For me, I know how that will generally work out for the children. You know, they’ll grow up without their parents around. They’ll be in and out of foster homes.

The Footnotes: It’s sad to think that some young people are on a negative trajectory through no fault of their own…

Carly: Yeah, it’s really distressing. I mean, this guy that I met the other day, I think he’s been in and out of 76 foster homes himself. So you can kind of see how that lack of stability can end up with people, kind of wanting to find their own subculture. And often that’s a gang. You know, its just people who will accept them and it’s often people who are taking drugs and alcohol and offending as well. For them it’s a place where they’ll be accepted.


So that, that kind of history definitely brings about that revolving door, where really they don’t know any different. I mean it really takes a miracle for someone to invest the time in them and for them to really want to believe in themselves and then to stop committing those offences.

The Footnotes: Do you find it frustrating seeing people coming to you and saying, you know – this time it’s going to be different. I’m going to really make a change – knowing where it’s going to lead? Or is that just part of the job?

Carly: Yeah, it is a bit of part of the job. It’s not very often, but I am surprised every now and again. I’m working with someone at the moment who he’s been involved in drug related offending for pretty much his whole life and he a very traumatic upbringing, he’s in his fifties now. And he has completely turned his life around.

We have a file for each person we work with. For some people its very thin, like their first offense. And for other people you get different volumes and for him I think I got about six different volumes of files. So much offending, all drug related. And so when I got his case, I thought there’s no chance for this guy changing. And he’s come out and done a complete turn around.

When you first meet someone like that you just maybe they’re just trying to pull the wool over my eyes, or I don’t expect this to last very long, but he’s been for three months and he’s just seems to get stronger every time that I see him. That doesn’t mean that he has no chance of relapsing.

The Footnotes: What was his crime?

Carly: Burglary, he was generally always using meth, and there were a lot of burglaries, a lot of petty crimes. But then a lot of serious crimes as well, like aggravated burglary. I think the last occasion the house burned down. It was quite varied.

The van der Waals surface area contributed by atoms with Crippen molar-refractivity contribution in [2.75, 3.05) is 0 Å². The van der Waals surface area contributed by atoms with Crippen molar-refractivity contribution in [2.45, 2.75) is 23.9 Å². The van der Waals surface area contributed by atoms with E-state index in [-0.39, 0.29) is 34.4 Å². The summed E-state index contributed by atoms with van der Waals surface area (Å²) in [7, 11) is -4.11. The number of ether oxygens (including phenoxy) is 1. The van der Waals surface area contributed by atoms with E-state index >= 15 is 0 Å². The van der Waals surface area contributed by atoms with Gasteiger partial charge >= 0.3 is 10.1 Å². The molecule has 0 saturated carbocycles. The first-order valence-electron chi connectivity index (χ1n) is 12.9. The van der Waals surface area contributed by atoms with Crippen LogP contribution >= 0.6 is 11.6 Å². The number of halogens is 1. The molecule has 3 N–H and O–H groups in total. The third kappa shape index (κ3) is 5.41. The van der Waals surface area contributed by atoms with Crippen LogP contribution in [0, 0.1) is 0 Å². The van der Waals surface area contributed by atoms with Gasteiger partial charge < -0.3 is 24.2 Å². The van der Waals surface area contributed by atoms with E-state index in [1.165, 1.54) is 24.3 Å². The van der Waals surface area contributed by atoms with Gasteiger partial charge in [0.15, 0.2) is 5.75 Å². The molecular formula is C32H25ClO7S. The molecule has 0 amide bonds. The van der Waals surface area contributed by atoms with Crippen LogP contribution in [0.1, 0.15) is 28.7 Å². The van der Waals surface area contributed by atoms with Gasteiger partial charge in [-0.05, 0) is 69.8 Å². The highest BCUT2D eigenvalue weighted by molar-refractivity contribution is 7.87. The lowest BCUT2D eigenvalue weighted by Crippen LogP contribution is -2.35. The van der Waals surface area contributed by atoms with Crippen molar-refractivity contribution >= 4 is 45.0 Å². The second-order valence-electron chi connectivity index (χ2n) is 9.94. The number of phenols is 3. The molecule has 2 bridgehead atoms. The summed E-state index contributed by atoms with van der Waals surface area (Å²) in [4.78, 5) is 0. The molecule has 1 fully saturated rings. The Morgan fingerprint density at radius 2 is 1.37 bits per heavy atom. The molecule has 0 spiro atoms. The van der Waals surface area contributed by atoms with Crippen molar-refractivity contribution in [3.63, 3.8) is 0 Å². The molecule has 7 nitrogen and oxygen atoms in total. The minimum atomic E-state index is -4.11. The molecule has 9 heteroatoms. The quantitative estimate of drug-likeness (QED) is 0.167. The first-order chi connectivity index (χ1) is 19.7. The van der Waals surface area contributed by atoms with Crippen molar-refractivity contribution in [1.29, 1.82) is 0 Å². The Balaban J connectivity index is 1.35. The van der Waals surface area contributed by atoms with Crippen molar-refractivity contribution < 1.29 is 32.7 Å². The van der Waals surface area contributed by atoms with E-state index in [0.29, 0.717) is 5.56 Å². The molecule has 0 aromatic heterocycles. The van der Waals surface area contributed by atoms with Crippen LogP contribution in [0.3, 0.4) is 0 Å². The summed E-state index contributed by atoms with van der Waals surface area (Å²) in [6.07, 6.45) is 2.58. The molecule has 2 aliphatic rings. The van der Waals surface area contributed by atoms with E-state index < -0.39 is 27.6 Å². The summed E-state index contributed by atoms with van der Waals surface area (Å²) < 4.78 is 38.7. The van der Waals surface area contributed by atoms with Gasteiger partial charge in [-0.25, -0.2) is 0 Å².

And that’s the thing with drug related offending. Is that it can be very varied, because they do. I met someone the other day that had been awake for seven weeks on meth.

The Footnotes: Oh my God.

Carly: That person would be a completely different person awake for even two days compared to what they would be like off drugs with lots of sleep. There’s a lot of violence that goes with someone like that. It doesn’t take much for someone to look at them funny in the street cause they’re looking a bit odd. For some kind of violence to happen in the street. Lots of assaults, public hostiles when they’re being arrested, that kind of thing.

The Footnotes: Is there access to meth in prison, do you find?

Carly: Yeah definitely. No just meth, everything. I was just watching the news this morning and it was either Queensland or New South Wales, but there’s a prison where they’re now going to supply with socks and boxes. Because their families were previously allowed to send them in undies and stuff, but they finding contraband stitched into the undies. It’s not that difficult to smuggle drugs into prison. And pretty much every single prison has the same problem.

The Footnotes: That would make your job a lot harder?

Carly: It doesn’t make it easy. They do a lot of searches in prison and they do a lot of urine testing as well. As someone who then supervises someone on parole, I would get to see his or her whole history about his or her prison contacts. So I will know if they are addicted and sometimes can have an idea of where they are getting their drugs.

The Footnotes: So when you are monitoring someone that’s on parole, what does that look like? Is it visiting them everyday and chatting to them and just using your skills from psychology to know if they’re lying to you?